Sunday, December 3, 2017

The bias/variance tradeoff

In putting models together, you'll typically have "overfitting (high variance) or underfitting (high bias)" [1] The bias/variance tradeoff is the process of balancing the two.

"Variance is how sensitive a prediction is to what training set was used. Ideally, how we choose the training set shouldn’t matter – meaning a lower variance is desired. Bias is the strength of assumptions made about the training dataset. Making too many assumptions might make it hard to generalize, so we prefer low bias as well." [2]

But what is variance and bias?

Random variables are not random variables

Firstly, we clean up some terminology. From the excellent Count Baysie: "Random Variables, which are neither random nor variables. The Random Variable is the thing that translates 'H' or 'T' into 1 or 0. But when we hear "Random Variable" it's very tempting to think "Oh this must work like a 'Random Number Generator' where each time I look at this variable it has a random value."

Great Expectations

Now, "the Expectation of a Random Variable is the sum of its values weighted by their probability... Expectation is just the mean of a Random Variable! But words like mean and average carry a special intuition"


"If we took a random sample of our data, say, 100 points and generated a linear model, we' d have a set of weights. Say we took another set of random points and generated another linear model. Comparing the amount that the weights change will tell us the variance in our model." [3]

Variance is typically taught at high school to be:

σ2 = Σ (x - μ)2 / n

where μ is the mean and n is the number of samples. In a continuous probability distribution, this is:

σ2 = ∫ (x - μ)2 f(x) dx

which looks a lot like the definition of expectation

[Aside: note that if (x - μ) were raised to the power 3, we'd be talking about the skew and if it were raised to the power 4, we'd be talking about the kurtosis ("how pointy a distribution is"). These are the moments of a random variable. But that is another story. See here for more.]

Anyway, the variance of a random variable X is:

Var(X) = E[(X - μ)2] = E[(X - E[X])2]

expanding and noting that an expectation of an expectation is the original expectation itself:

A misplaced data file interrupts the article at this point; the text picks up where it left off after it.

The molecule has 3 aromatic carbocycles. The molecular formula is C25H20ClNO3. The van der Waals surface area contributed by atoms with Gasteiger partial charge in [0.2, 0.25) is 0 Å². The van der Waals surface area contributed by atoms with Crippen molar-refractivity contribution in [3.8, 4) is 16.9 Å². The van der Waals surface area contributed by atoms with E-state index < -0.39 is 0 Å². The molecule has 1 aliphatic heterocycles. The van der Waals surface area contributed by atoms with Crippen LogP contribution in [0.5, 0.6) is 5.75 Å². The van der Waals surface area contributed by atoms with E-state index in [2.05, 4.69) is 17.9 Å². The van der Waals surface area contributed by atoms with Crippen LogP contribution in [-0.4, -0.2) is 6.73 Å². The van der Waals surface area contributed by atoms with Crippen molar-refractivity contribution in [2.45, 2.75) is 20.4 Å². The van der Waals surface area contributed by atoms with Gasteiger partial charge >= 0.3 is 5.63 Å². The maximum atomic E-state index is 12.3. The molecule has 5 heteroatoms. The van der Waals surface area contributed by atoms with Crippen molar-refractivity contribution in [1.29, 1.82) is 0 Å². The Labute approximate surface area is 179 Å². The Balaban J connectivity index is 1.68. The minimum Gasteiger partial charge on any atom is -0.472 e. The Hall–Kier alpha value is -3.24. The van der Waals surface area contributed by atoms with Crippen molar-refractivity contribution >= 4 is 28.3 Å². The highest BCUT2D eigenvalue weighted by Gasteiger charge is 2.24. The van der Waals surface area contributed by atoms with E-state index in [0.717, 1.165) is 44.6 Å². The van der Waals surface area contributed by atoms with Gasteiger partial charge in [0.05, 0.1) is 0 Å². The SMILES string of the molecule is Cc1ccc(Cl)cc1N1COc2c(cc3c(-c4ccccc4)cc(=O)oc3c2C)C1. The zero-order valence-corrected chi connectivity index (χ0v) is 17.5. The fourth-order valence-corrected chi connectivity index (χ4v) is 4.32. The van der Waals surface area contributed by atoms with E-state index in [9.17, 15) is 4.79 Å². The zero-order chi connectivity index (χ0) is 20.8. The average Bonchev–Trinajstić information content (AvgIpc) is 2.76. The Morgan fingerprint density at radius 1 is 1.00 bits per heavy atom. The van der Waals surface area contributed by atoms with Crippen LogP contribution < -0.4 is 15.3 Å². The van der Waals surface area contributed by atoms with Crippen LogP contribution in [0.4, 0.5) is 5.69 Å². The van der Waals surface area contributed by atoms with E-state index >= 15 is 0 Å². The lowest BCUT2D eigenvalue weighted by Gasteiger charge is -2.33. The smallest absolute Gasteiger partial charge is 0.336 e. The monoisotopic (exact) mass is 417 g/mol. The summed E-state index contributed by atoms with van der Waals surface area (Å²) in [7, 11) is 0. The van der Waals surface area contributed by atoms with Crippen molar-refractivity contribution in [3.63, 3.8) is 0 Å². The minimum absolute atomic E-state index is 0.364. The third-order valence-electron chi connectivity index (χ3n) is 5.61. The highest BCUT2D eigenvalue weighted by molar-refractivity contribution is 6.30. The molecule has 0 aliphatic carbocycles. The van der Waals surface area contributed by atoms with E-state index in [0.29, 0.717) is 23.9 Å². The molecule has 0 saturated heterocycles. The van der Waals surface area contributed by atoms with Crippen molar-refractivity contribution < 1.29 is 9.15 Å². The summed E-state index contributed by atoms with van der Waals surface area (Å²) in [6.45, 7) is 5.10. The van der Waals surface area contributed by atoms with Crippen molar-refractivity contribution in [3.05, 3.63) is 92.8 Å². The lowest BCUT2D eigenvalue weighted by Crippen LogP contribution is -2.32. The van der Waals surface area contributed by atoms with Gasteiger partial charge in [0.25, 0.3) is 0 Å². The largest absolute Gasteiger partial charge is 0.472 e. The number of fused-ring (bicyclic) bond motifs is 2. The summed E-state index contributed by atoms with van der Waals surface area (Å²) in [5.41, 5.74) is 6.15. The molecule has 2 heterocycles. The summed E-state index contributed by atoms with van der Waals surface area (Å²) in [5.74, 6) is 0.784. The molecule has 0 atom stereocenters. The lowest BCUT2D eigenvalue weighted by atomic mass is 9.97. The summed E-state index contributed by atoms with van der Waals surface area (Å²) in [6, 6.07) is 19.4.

Var(X) = E[X2] - E[X]2

Thus when X is a random variable, Variance is the difference between the expectation of X squared and the squared expectation of X.

Aside: PCA and Variance

In PCA, we're trying to minimize the squared distances of all points from a vector. But in doing so, we're increasing the spacing between the positions on this vector that are the shortest distance between the points and the line (see this StackExchange answer) - basically, the "errors".

That is, this is the vector with greatest variance between all the data points. This fits our intuition that the principal components are the most distinctive elements of the data (in the example given, it is the qualities of wines - alcohol content, colour etc - or more often linear combinations of these qualities that distinguish wines.


"Bias measures how far off the predictions are from the correct values in general if we rebuild the model multiple times on different training datasets; bias is the measure of systematic error that is not due to randomness." [1] In other words, E[approximate f(x) - true f(x)].

Why would we introduce bias? Well, one reason would be that we have more columns than features. For instance, in linear regression we need to invert a matrix made of the inputs (see the last equation in my post on linear regression). This is not possible if the matrix has a rank less than the number of rows (viewed as a set of equations, it has no solution). So, we could reduce the number of columns thus making the model less complex and adding bias.

Another reason is to introduce regularization. "The concept behind regularization is to introduce additional information (bias) to penalize extreme parameter weights." [1]

[1] Python Machine Learning
[2] Machine Learning with TensorFlow
[3] Machine Learning in Action

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